Bali is Hindu. The rest of Indonesia is Muslim. Gili Air is a tiny island, but it hosts a mosque. And every morning, before sunrise, there is a long, very loud prayer blasted for all to hear by a powerful sound system which points towards Mecca… incidentally also ends up being the exact direction of my hotel room. Lilith can sleep through anything, but not many moms can say the same. I guess I needed to make my own prayers, so I bowed to my yoga mat until breakfast time. After gluten-free pancakes and oatmeal, we headed towards the ocean.
Up until this point, I’ve been largely unimpressed by the beaches here. Sure, the sand is white, but it’s also full of debris. Dead coral, wood, and a lot of trash. It’s not like soft, sandy beaches. It’s complicated, which is not my favorite flavor of beach… because I’m admittedly a beach brat. On the west side of the island, at high tide, the ocean kind of crushes into a concrete wall, which doesn’t lend well to coaxing children into the surf. However, when the tide goes down, it is relatively easy to wade into the water and start floating out.
We arrived at high tide, of course, so we naturally started with cocktails… which is almost always a good idea when dealing with children during happy hour. The kids ate while we laughed, and the tide receded. When we were done with lunch, we got some life vests on the kids, and plopped them in the ocean. * Just so you know, dear reader, I use the word ‘plopped’ fully intentionally. The night before, our friend had gone swimming and had stepped on a sea urchin. I watched in horror as she bravely endured some locals pounding on her foot with a rock, trying to get the pieces of urchin lodged in her foot to crumble inside her as much as possible… to heal as fast as possible… because that’s how it’s done (#cringe) We didn’t have water shoes or fins for our girls, so in order to keep them from touching the potentially dangerous ocean floor, we ‘plopped’ them in and pushed them out to sea.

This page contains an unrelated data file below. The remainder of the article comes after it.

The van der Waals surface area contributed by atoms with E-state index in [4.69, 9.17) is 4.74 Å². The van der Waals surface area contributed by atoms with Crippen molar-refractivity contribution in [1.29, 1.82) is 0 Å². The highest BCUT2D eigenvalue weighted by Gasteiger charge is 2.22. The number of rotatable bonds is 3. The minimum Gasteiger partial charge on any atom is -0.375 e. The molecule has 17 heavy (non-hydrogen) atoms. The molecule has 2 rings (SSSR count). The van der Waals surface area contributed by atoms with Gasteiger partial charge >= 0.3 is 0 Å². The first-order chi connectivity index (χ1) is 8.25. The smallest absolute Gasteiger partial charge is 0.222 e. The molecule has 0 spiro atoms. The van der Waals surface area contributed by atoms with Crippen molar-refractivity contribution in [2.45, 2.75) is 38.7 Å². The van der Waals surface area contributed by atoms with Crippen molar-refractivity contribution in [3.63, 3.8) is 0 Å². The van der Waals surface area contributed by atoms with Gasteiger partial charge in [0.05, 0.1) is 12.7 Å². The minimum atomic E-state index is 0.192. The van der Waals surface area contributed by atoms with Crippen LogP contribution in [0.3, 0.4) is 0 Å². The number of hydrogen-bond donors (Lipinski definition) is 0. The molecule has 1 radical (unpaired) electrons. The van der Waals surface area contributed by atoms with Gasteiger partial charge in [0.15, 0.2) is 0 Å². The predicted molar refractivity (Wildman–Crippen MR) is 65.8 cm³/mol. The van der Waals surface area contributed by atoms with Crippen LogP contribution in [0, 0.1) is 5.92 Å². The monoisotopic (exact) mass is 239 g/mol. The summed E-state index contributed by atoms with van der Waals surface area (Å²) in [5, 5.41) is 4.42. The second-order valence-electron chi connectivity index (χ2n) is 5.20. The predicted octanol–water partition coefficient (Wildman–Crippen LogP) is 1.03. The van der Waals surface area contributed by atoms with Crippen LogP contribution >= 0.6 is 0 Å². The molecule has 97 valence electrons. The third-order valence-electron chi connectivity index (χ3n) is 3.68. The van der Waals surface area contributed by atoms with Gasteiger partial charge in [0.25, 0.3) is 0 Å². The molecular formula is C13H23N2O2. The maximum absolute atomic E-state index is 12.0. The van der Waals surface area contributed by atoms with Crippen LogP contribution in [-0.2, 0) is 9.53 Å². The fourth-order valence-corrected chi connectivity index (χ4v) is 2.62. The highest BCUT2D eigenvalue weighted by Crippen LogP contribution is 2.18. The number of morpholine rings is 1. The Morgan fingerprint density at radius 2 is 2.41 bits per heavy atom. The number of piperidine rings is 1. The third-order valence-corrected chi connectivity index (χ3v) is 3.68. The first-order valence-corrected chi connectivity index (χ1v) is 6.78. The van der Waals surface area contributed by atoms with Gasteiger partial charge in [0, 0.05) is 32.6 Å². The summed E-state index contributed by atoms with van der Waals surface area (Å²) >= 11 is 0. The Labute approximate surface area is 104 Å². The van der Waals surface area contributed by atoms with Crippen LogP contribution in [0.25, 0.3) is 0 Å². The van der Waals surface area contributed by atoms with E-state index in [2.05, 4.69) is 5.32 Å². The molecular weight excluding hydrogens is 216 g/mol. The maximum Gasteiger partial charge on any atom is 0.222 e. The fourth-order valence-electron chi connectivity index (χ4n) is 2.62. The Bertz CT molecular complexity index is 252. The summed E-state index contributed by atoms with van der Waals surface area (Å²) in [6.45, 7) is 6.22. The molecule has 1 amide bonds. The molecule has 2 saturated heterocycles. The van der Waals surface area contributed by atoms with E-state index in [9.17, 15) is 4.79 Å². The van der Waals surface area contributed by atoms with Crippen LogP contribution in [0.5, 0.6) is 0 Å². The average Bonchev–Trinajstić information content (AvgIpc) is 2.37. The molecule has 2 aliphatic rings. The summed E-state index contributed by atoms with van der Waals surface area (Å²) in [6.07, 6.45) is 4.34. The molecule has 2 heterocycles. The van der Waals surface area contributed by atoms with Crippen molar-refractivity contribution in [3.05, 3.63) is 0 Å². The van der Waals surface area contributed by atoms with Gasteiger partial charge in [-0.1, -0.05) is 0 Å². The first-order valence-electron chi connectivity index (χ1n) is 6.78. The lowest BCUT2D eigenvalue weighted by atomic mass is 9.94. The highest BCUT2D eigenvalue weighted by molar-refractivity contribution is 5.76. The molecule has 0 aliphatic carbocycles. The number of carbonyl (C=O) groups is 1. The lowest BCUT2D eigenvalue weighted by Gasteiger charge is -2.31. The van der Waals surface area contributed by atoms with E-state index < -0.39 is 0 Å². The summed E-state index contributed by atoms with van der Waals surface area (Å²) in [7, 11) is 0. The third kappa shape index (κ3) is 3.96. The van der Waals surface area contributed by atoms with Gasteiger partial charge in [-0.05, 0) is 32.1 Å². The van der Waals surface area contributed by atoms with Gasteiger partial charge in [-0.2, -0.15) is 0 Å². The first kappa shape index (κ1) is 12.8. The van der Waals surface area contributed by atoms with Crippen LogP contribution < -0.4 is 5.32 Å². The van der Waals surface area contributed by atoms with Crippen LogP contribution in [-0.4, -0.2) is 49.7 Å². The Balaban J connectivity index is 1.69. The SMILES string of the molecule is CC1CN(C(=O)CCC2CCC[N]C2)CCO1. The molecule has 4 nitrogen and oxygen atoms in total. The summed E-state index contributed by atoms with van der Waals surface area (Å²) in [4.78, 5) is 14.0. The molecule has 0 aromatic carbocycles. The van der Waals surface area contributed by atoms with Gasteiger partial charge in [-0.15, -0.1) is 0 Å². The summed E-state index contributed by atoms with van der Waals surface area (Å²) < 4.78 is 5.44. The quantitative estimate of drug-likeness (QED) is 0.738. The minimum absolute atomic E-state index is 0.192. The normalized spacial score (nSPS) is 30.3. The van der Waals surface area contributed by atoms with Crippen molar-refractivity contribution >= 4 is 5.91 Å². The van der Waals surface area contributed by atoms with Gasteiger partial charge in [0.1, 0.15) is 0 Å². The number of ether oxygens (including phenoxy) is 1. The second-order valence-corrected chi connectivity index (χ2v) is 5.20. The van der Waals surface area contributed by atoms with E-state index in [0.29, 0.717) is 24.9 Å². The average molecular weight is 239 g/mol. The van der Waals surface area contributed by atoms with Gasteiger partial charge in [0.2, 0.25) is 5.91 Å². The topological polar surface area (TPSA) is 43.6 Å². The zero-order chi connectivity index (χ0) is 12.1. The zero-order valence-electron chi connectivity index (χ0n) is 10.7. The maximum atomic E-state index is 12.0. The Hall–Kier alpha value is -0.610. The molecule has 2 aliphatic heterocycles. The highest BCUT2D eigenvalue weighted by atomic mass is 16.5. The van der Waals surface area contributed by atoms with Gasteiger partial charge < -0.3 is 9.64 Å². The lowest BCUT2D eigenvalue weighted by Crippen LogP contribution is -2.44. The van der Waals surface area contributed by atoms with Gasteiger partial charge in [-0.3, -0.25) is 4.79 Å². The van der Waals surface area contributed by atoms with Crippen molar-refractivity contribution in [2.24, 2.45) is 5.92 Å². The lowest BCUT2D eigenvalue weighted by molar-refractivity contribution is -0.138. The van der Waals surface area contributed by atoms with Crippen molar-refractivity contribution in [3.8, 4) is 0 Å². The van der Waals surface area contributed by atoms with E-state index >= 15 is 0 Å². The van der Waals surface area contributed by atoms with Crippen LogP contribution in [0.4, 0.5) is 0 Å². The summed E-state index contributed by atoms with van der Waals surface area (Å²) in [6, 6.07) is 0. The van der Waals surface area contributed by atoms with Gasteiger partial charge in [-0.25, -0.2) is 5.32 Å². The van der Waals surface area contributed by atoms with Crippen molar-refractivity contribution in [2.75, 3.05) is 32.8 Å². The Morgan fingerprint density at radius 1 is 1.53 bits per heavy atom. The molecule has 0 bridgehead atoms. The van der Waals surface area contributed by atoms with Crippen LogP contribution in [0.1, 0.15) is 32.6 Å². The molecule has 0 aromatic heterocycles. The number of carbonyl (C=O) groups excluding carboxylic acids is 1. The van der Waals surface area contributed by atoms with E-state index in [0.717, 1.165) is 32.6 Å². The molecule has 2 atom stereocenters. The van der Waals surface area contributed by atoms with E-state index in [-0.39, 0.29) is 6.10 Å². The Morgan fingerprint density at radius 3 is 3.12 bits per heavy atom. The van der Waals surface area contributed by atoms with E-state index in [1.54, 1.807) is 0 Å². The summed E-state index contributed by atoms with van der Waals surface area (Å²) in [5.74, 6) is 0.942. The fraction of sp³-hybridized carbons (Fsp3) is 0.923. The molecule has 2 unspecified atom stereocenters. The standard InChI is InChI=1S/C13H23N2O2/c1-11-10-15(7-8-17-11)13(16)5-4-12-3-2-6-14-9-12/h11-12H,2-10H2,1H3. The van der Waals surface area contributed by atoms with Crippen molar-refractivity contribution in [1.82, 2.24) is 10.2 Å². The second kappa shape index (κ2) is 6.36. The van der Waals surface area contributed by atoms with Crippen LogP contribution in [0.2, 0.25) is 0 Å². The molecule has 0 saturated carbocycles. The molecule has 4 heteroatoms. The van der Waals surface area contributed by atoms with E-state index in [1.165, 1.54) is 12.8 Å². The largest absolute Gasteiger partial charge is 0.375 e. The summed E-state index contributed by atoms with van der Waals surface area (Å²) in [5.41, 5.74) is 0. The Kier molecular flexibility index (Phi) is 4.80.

It took swimming out a bit before the visibility cleared. There had been a storm just before we arrived, so we weren’t expecting much, but when the sand did settle… Whoa. Bright blue colored fish swirled close to our faces, angel fish, parrot fish, irredescent rainbow fish, clown fish… But the most exciting thing was the Lilith fish, kicking and shrieking at me through her snorkel, pointing at everything, beyond giddy. Seeing her like that was definitely one of my all-time parenting highs. Eventually, she calmed down a bit and just floated in wonder. My daughter is high-strung. She doesn’t ‘float in wonder’… but she did. And then we saw a turtle. A big grandmother, slowly swimming by. Lilith just looked at me, like… “WTF??? Is this real?” We watched her swim slowly by us, and I was done. I mean, I stayed in the water for another hour I think, but I was so full, I could’ve been done. This is what it’s all about for me. Showing my kid the world, teaching her when she needs me, but mostly trusting her to learn and experience at her own pace. This was an incredible experience I’ll remember for the rest of my life. She might forget it, but I won’t. The rest of the trip was full of lightning, crazy storms, laughter, new friends, fort-building, story-telling, good food, bad food, weird wanders about the weird paths of this weird island. When the time came to go, I was neither relieved nor hesitant. Our ferry pulled up to the beach, we boarded and made it back to Bali with relatively calm seas. We said some sad good-byes to our friends amid the chaos of yelling taxi drivers, eager to usher all the herds of lost foreigners into their shuttles. On the 1 hour drive back home, I gave thanks for all things Bali. The quiet mornings, the temples, colorful offerings everywhere, crazy drivers… even the dogs. Even the dogs I am grateful for.